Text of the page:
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Kidney Blood Press Res. 2017;42(1):33-42. doi: 10.1159/000468530. Epub 2017 Mar 13.

Magnesium Replacement Improves the Metabolic Profile in Obese and Pre-Diabetic Patients with Mild-to-Moderate Chronic Kidney Disease: A 3-Month, Randomised, Double-Blind, Placebo-Controlled Study.

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Department of Medicine, Division of Nephrology, Balikesir, Turkey.
Department of Medicine, Division of Internal Medicine, Balikesir, Turkey.
Department of Medicine, Division of Gastroenterology, Balikesir University School of Medicine, Balikesir, Turkey.



Magnesium is an essential mineral for many metabolic functions. There is very little information on the effect of magnesium supplementation on metabolic profiles of chronic kidney disease (CKD) patients. The aim of this study was to assess the influence of magnesium supplementation on metabolic profiles of pre-diabetic, obese and mild-to-moderate CKD patients with hypomagnesemia.


A total of 128 hypomagnesemic, pre-diabetic and obese patients with an estimated glomerular filtration rate between 90 and 30 ml/min/1.73m2 were enrolled in a randomised, double-blind, placebo-controlled trial. Patients in the magnesium group received 365 mg of oral magnesium (n = 57) once daily for 3 months, while patients in the control group received a placebo (n = 61), also once daily for 3 months. Hypomagnesemia is defined by a serum magnesium level <1.8 mg/dl in males and <1.9 mg/dl in females; obesity is defined as a body mass index ≥30 kg/m2; and pre-diabetes is defined as fasting plasma glucose ≥100 but <126 mg/dl. The primary end point of the study was the change in insulin resistance measured by the homeostastic model assessment for insulin resistance (HOMA-IR).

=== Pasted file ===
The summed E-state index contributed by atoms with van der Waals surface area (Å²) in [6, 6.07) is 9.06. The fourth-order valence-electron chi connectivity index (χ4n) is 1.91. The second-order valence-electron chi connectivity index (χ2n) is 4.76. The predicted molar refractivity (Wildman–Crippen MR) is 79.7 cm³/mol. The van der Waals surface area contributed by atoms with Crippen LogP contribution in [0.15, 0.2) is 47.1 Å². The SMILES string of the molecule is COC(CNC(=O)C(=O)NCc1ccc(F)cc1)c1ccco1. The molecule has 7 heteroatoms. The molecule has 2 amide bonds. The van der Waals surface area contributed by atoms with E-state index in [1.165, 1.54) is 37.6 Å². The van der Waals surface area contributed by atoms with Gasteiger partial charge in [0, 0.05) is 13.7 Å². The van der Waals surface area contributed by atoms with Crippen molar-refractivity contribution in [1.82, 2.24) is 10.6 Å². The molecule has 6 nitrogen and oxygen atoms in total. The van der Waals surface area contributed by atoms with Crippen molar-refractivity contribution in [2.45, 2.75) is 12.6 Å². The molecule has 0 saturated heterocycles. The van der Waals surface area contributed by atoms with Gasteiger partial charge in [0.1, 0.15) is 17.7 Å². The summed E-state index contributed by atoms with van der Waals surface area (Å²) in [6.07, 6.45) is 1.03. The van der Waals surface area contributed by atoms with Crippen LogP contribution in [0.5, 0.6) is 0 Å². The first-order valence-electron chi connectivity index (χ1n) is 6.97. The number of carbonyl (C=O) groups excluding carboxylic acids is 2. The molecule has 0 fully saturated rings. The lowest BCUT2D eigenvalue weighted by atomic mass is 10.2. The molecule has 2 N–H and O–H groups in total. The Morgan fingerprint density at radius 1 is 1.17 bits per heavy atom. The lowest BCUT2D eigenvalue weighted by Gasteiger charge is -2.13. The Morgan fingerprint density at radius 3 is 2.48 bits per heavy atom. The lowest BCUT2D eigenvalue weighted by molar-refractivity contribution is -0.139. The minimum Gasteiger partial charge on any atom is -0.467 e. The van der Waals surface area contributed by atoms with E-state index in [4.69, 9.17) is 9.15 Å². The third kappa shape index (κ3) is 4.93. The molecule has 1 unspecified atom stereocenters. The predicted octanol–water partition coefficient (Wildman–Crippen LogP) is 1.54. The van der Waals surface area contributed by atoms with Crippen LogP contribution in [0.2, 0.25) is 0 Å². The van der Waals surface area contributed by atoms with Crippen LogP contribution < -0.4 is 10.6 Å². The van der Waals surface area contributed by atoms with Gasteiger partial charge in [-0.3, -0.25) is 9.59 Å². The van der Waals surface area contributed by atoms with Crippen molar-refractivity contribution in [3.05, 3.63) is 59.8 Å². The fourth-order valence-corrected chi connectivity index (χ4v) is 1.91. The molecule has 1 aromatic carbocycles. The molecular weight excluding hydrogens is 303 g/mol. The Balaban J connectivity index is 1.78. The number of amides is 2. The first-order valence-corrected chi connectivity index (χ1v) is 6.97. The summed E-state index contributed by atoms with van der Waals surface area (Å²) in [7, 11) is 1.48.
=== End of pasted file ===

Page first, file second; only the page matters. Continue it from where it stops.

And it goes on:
At the end of follow-up, insulin resistance (-24.5 vs. -8.2%, P = 0.007), HOMA-IR index (-31.9 vs. -3.3%, P < 0.001), hemoglobin A1c (-6.6 vs. -0.16%, P < 0.001), insulin (-29.6 vs. -2.66%, P < 0.001), waist circumference (-4.8 vs. 0.55%, P < 0.001) and uric acid (-0.8 vs. 2.2%, P = 0.004) were significantly decreased in terms of mean changes; albumin (0.91 vs. -2.91%, P = 0.007) and magnesium (0.21 ± 0.18 vs. -0.04 ± 0.05 mg/dl, P < 0.001) were significantly increased in those taking magnesium compared with a placebo. The decrease in metabolic syndrome (-10.5 vs. -4.9%, P = 0.183), obesity (-15.7 vs. -8.2%, P = 0.131), pre-diabetes (-17.5 vs. -9.8%, P = 0.140), and systolic (-5.0 ± 14.8 vs. 0.22 ± 14.9 mm Hg, P = 0.053) and diastolic (-3.07 ± 9.7 vs. 0.07 ± 9.6 mm Hg, P = 0.071) blood pressure did not achieve to a significant level after study.


Our data support the argument that magnesium supplementation improves the metabolic status in hypomagnesemic CKD patients with pre-diabetes and obesity.


Chronic kidney disease; Hypomagnesemia; Insulin resistance; Obesity; Pre-diabetes

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